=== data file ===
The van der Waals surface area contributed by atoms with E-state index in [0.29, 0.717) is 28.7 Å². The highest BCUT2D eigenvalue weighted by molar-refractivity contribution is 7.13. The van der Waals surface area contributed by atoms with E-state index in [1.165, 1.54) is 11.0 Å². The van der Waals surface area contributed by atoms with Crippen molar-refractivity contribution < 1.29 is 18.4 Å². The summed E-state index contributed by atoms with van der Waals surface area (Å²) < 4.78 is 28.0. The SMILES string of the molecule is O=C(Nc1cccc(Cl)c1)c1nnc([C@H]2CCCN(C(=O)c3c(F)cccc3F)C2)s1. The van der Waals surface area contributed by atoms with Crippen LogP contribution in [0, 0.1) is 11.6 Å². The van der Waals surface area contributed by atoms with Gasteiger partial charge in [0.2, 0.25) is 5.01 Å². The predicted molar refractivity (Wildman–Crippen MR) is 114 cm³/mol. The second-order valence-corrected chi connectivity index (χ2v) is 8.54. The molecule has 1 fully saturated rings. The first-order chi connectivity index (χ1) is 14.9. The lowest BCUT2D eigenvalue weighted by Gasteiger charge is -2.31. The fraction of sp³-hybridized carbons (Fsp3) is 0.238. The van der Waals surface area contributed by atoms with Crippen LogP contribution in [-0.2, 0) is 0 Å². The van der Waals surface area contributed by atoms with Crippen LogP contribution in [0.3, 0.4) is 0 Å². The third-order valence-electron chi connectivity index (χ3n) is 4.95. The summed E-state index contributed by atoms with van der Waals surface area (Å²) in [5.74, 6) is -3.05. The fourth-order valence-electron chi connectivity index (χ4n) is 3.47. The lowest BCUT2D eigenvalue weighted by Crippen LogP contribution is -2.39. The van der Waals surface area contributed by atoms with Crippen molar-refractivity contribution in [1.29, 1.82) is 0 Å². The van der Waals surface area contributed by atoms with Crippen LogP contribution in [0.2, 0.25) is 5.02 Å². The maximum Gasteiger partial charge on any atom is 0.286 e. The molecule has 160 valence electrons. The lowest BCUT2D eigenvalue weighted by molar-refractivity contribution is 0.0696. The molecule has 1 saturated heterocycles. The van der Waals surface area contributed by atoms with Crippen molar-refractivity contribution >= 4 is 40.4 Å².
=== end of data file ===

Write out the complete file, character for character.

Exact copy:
The van der Waals surface area contributed by atoms with E-state index in [0.29, 0.717) is 28.7 Å². The highest BCUT2D eigenvalue weighted by molar-refractivity contribution is 7.13. The van der Waals surface area contributed by atoms with E-state index in [1.165, 1.54) is 11.0 Å². The van der Waals surface area contributed by atoms with Crippen molar-refractivity contribution < 1.29 is 18.4 Å². The summed E-state index contributed by atoms with van der Waals surface area (Å²) < 4.78 is 28.0. The SMILES string of the molecule is O=C(Nc1cccc(Cl)c1)c1nnc([C@H]2CCCN(C(=O)c3c(F)cccc3F)C2)s1. The van der Waals surface area contributed by atoms with Crippen LogP contribution in [0, 0.1) is 11.6 Å². The van der Waals surface area contributed by atoms with Gasteiger partial charge in [0.2, 0.25) is 5.01 Å². The predicted molar refractivity (Wildman–Crippen MR) is 114 cm³/mol. The second-order valence-corrected chi connectivity index (χ2v) is 8.54. The molecule has 1 fully saturated rings. The first-order chi connectivity index (χ1) is 14.9. The lowest BCUT2D eigenvalue weighted by Gasteiger charge is -2.31. The fraction of sp³-hybridized carbons (Fsp3) is 0.238. The van der Waals surface area contributed by atoms with Crippen LogP contribution in [-0.2, 0) is 0 Å². The van der Waals surface area contributed by atoms with Crippen LogP contribution in [0.3, 0.4) is 0 Å². The third-order valence-electron chi connectivity index (χ3n) is 4.95. The summed E-state index contributed by atoms with van der Waals surface area (Å²) in [5.74, 6) is -3.05. The fourth-order valence-electron chi connectivity index (χ4n) is 3.47. The lowest BCUT2D eigenvalue weighted by Crippen LogP contribution is -2.39. The van der Waals surface area contributed by atoms with Crippen molar-refractivity contribution in [1.29, 1.82) is 0 Å². The van der Waals surface area contributed by atoms with Crippen LogP contribution in [0.2, 0.25) is 5.02 Å². The maximum Gasteiger partial charge on any atom is 0.286 e. The molecule has 160 valence electrons. The lowest BCUT2D eigenvalue weighted by molar-refractivity contribution is 0.0696. The molecule has 1 saturated heterocycles. The van der Waals surface area contributed by atoms with Crippen molar-refractivity contribution >= 4 is 40.4 Å².